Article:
Adobe Creative Cloud: The Slow Bleed

Businesses and users have trended towards paying for their software through cloud-based subscriptions over the last five years.  Subscription pricing models are straightforward; consumers purchase a provider’s services or products for a specific period of time, typically on a monthly or annual basis.  Cloud-based subscriptions allow users to access products through the vendor’s servers, and save their files either locally or on those servers.  Unlike pay-per-use or metered subscriptions, however, cloud plans can cause users to overpay for services.

Anyone who was working in the field of design in 2014 got a kick in the teeth when Adobe announced that they would no longer offer standalone versions of their software, and would be moving to a subscription model.  Updates for their Creative Suite (CS) line were halted, and designers were either forced to use outdated software or pay into Adobe’s new plan.  Adobe’s Creative Cloud (CC) subscription plan, while helpful to some college students and big businesses, makes entry into the field nigh impossible and hurts independent designers financially in the long run.

Creative Cloud presents major problems that would not exist were it a standalone software package.  The service forces users to overpay for apps that they have no need for, locks out users who do not verify their account ownership every 99 days, and ambiguously stores files deep in local files or on Adobe’s servers.  It is every designer’s worst nightmare to be stuck in a location with no internet access, and CC shuts them out from their files because they do not have “permission” to access their own files.  The worst problem of the bunch, however, is the pricing one.

An examination of Adobe’s plan page finds plans tailored towards Individuals, Businesses, Students and Teachers, and Schools and Universities.  Viewing the Individuals tab gets right to the heart of the problem: if a user wants copies of Illustrator CC, Photoshop CC, and Acrobat CC, all of which were included in the Design Standard version of CS, they pay $74.99 per month (or $599.88 per year)! That is because there are only options to buy a single app license, or buy all apps.  The lack of comprehensive, adequately-priced bundles hurts individuals and businesses, and it is clear from Adobe’s unwillingness to implement new bundles that the company has adopted a “f*** you, I got mine” attitude towards new, independent professionals entering the field.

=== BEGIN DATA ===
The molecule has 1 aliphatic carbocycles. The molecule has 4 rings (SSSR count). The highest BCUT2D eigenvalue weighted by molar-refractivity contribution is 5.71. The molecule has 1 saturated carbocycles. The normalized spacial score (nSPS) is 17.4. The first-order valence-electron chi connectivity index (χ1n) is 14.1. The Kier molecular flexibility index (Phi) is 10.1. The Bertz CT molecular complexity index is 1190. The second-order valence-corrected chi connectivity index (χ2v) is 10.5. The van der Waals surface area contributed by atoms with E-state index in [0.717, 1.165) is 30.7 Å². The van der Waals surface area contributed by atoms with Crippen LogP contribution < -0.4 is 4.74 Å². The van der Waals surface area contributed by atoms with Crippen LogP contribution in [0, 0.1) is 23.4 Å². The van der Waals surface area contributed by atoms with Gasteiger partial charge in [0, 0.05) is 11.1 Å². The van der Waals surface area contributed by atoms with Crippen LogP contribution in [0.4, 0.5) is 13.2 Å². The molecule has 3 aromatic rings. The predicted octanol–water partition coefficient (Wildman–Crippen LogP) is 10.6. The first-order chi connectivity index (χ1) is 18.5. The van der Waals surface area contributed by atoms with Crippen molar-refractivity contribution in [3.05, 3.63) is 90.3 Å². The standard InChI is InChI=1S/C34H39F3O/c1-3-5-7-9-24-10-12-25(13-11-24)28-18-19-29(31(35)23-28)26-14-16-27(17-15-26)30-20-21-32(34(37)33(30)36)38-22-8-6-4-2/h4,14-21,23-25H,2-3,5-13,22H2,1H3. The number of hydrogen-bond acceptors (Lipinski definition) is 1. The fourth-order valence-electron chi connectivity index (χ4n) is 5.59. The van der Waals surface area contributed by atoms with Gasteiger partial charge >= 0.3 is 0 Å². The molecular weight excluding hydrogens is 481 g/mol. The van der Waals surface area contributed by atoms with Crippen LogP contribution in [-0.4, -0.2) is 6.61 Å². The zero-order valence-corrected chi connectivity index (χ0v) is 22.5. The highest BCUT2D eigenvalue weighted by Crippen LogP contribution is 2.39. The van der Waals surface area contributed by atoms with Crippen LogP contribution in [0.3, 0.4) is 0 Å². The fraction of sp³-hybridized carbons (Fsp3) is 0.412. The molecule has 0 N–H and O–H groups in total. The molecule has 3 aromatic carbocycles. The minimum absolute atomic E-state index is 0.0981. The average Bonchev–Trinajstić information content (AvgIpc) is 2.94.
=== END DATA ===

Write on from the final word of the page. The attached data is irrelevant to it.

Students and Teachers have an easier time paying for their plans, because CC allows anyone with an active @edu email address to get all the apps for $239.88 per year.  To put this in perspective, this is the same amount that an individual would pay for a single app license, about $19.99 per month.  The catch here is that if the user is a student, they already paid for tuition at a university.  Teachers seem to get the best deal out of the Adobe CC plans, provided that they aren’t running a side business and Adobe charges them for that instead.

Schools and Universities seem to get the worst of it, and the problem scales up monumentally.  If a small-town school has a computer lab with ten computers in it running Adobe CC, they must pay $299.88/yr per device, or $2,998.8/yr annually.  It is a decent chunk of change, but nothing compared to the cost to universities.  University of the Arts, for example, had four labs with twenty computers in them minimum; once universities see the bill for their CC subscription alone, it is no wonder that they raise tuition prices.

All hope is not lost, however, and there are hidden benefits that arise from the ongoing CC subscription fiasco.  Competition to create professional-grade image software has risen drastically, and all CC apps have open-source counterparts.  It will be a few years before they reach the level of sophistication that the Adobe tools have, but they do the job for now.  The programs, along with their Adobe counterparts in parenthesis, are GIMP (Photoshop), Inkscape / Affinity Designer (Illustrator), Scribus (InDesign), PDF Escape/PDFCreator/PDF Architect (Acrobat), DaVinci Resolve (Premier), Aptana Studio 3 (Dreamweaver), Synfig Studio (2-D Flash), Audacity (Audition), and LightZone / Affinity Photo (LightRoom).  These tools are not nearly as powerful and connected as Adobe CC, but they are easy on the wallet.

In conclusion, Adobe must change the options with their current cloud model or risk permanently damaging an already bottlenecked field by providing a huge financial barrier.  Offering a four-app option would help to reduce costs to entry-level designers with no academic affiliation, and a one-time verification for users who pay on an annual level would help reduce the stress of being locked away from their files.  Introducing a one-off standalone software package similar to CS could help draw in users that are otherwise turned off by a remote server handling their files, or do not update often.

It is a real shame that Adobe is trading a wider, more diverse field of designers for immediate profit boosts.  I would love to hear your opinions on the Adobe Creative Cloud software, so leave a comment about your CC experiences.  Thank you for reading, and see you next time!

*EDIT 1: Prices are reflective of those found on the CC websites on October 15th, 2017, and may not reflect future changes in pricing after the date of this article.  Jason from Pennsylvania also mentioned Manga Studio (Clip Studio Paint) as another alternative to Photoshop for comic artists.

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